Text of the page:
• 1/2 teaspoon vanilla extract
  • 1 1/4 cups unbleached all-purpose flour + more for dusting the work surface
  • 2/3 cup confectioner’s sugar
  • 1 stick of cold unsalted butter (8 tablespoons), cut into 1/2 in cubes (8 tablespoons)

Traditional chocolate truffle tarts typically have a chocolate shell. To make the chocolate shell, substitute 1/4 cup cocoa powder for 1/4 cups of flower.

Dark Chocolate Truffle Filling

  • 12 ounces high-quality bittersweet chocolate, chopped (or 2 cups of chocolate chips)
  • 1 cup heavy cream
  • 3/4 stick of butter (6 tablespoons) at room temperature
  • 1 tablespoon cognac (or triple-sec)


Left over chocolate? Don’t fret. HERRO CHOCOLATE COVERED STRAWBERRIES!!


You should make the filling after the pastry has baked and cooled because the chocolate will solidify when it cools. There is heavy cream in it after all…

Sweet Tart Pastry

You’ll need a food processor for this. If you don’t have one, good luck because it’ll be hard to do by hand. Whisk together the yolk, cream, and vanilla in a bowl. Set aside.

Place the flour, sugar and salt in a food processor and combine briefly. Then, scatter the butter pieces over the flour mixture. Pulse it 15 times in 1 second intervals so that the butter gets cut and incorporated into the flour. The resulting mixture should resemble course meal.  While the machine is running, add in the egg mixture. Process for an additional 12 seconds until everything forms into a dough. Turn the dough onto a sheet of plastic wrap and press into a 6 inch disk. Wrap in plastic and refrigerate at least 1 hour or up to 48 hours.

This was a fail for me. My food processor is super tiny so it couldn’t fit the egg mixture. Instead, I mixed egg mixture into the flour mixture by hand. The dough barely came together and was very dry so I added some more cream (about 3 more tablespoons). Eventually, it finally stuck together. It turned out fine after the baking. Hooray!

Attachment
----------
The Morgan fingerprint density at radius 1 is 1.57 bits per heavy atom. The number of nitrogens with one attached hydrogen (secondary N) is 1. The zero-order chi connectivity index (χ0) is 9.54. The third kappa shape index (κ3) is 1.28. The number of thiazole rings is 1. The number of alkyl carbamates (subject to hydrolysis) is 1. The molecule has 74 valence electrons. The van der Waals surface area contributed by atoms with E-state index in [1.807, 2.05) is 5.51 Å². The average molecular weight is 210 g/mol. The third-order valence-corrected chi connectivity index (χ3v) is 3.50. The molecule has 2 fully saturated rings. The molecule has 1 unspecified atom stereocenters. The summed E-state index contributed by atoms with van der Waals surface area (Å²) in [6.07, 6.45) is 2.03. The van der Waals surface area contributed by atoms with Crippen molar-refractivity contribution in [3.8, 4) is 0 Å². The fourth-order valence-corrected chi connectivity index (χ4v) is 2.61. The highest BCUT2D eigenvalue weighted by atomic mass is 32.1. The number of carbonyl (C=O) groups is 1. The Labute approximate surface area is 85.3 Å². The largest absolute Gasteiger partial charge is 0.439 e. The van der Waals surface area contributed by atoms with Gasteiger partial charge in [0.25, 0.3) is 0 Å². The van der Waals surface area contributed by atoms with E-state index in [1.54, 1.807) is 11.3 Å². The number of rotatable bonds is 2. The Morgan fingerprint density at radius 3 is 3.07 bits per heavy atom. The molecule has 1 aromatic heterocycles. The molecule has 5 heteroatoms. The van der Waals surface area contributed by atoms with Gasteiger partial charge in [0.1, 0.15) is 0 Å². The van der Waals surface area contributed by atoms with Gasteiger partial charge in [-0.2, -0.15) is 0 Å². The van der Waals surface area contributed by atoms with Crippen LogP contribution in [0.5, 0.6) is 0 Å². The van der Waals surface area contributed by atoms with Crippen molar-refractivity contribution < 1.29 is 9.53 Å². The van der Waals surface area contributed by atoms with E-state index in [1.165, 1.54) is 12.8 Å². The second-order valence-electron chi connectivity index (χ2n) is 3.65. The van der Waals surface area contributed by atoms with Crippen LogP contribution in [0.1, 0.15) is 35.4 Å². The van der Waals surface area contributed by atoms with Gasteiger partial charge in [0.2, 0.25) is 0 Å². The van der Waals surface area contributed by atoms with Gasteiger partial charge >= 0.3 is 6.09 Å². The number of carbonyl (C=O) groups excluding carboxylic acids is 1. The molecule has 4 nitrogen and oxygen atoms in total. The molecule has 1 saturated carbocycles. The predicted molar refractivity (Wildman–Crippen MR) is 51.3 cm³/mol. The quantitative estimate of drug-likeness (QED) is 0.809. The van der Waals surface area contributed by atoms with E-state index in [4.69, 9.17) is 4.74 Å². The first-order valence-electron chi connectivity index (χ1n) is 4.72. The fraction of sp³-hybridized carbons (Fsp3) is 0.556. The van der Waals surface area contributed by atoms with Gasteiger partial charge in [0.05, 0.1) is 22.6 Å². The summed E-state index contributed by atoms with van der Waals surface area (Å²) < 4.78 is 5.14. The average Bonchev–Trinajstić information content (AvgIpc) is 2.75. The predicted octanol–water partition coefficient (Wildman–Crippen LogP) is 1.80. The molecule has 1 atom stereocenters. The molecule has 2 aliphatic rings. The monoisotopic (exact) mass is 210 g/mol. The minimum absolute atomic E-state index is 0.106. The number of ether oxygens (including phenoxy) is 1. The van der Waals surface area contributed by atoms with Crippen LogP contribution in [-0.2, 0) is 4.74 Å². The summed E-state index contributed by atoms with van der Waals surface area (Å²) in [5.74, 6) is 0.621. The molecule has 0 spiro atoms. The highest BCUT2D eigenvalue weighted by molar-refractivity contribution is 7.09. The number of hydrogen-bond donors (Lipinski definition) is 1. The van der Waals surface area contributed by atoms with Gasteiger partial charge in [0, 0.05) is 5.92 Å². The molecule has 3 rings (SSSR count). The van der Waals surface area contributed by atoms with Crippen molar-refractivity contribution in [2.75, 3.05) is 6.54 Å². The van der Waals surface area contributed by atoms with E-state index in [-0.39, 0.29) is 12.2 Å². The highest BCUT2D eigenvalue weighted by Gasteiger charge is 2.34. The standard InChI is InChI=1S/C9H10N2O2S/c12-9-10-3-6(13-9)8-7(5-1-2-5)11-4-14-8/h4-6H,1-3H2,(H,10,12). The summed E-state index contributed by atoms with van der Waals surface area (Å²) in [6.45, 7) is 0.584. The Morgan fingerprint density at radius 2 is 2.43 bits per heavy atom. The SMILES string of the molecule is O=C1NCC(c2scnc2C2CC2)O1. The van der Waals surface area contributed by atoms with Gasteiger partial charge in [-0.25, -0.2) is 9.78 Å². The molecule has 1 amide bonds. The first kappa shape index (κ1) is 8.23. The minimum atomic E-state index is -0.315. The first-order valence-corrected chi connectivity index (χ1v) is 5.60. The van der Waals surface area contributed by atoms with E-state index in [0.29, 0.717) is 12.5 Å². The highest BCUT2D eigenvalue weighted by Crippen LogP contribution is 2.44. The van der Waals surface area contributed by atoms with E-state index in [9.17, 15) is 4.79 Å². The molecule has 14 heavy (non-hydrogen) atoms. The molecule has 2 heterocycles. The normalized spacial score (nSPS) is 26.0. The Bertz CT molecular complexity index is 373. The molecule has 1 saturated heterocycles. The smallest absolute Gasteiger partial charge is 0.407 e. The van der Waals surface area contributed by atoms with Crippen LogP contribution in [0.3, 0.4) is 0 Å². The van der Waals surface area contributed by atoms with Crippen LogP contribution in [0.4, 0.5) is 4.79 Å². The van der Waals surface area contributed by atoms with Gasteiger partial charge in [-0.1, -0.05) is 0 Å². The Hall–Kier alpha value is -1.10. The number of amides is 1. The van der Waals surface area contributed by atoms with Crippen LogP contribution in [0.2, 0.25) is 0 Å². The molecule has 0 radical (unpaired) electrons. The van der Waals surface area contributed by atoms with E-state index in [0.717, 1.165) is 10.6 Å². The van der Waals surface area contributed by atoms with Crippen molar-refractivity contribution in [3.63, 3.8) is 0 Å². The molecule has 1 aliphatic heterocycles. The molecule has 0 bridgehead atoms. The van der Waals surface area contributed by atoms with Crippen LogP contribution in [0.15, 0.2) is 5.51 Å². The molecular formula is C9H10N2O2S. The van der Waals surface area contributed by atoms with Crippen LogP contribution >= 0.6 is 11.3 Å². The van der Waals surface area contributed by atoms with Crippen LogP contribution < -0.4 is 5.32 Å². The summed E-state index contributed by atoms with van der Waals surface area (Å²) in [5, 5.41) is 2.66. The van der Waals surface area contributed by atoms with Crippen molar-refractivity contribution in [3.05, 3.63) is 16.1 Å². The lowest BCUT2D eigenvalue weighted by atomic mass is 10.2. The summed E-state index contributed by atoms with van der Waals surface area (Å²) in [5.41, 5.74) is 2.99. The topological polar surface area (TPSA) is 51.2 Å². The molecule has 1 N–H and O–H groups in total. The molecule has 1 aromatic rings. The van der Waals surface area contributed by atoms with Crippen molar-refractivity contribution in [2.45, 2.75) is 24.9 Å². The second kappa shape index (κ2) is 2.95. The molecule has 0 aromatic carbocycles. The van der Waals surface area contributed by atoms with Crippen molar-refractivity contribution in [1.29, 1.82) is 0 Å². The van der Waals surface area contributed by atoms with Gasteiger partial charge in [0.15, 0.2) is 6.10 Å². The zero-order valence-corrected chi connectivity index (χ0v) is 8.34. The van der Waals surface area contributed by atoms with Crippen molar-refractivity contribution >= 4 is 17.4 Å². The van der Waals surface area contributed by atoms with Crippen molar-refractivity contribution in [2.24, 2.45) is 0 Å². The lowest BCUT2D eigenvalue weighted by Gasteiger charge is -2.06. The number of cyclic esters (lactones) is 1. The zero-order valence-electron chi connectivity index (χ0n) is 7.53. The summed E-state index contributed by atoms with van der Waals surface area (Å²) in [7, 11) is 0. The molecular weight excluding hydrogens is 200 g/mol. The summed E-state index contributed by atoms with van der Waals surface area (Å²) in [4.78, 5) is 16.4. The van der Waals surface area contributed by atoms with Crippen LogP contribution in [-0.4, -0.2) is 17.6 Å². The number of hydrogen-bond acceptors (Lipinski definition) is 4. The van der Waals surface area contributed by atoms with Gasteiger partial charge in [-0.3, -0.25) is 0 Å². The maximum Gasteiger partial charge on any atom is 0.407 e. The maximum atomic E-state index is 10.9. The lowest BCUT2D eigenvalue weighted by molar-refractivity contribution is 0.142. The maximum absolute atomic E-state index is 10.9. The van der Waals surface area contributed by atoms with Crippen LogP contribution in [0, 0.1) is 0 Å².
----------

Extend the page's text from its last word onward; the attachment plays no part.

Remove from the refrigerator and let it stand at room temperature. Unwrap and roll out between two lightly floured large sheets of parchment paper or plastic wrap to a 13 inch round (this assumes you are using one round tart pan). If the dough is too soft, stick it back into the fridge. Lay the dough into the tart plan and ease the dough into the pan corners by gently lifting the edge with one hand while pressing it into the corners with the other hand. Press the dough against the fluted sides of the pan and run a rolling pin over the top of the tart pan to remove the excess dough. Freeze the dough-lined pan tart for about 30 minutes. (Note that you can actually freeze this for up to 1 month as long as you seal it in a giant zip lock bag!)

When you’re ready to bake, you’ll want to preheat the oven to 375 degrees F. Listen up here- this is important. Make sure you have baking beans or else the dough may puff up in the middle. If you don’t have baking beans you can use regular Goya beans. Just line the bottom of the dough-lined tart shell with foil and then pour on the beans. Bake for 30 minutes, rotating halfway through the baking time. Bake until golden brown and set aside to cool.

Dark Chocolate Truffle Filling

No double broiler needed! Instead, we’re going to use the heat from the cream to melt the chocolate. Place the chocolate in a medium bowl and in a small saucepan, heat the cream to a simmer over medium-high heat. Pour the hot cream over the chocolate and set aside for a minute. Using a whisk, slowly stir the chocolate and cream until smooth. Then, slowly stir in the butter until combined. Finally, stir in the cognac (or triple sec).

After the tart shells are cooled, pour the chocolate filing, using an offset spatula to spread the filling to the sides of the tart and smooth the top. Refrigerate until firm, for at least 2 hours and up to 48 hours.

Because the chocolate is so rich, it’s best served with some slightly sweet whipped cream.

Check out some other fabulous treats at Yahoo’s Shine Supper Club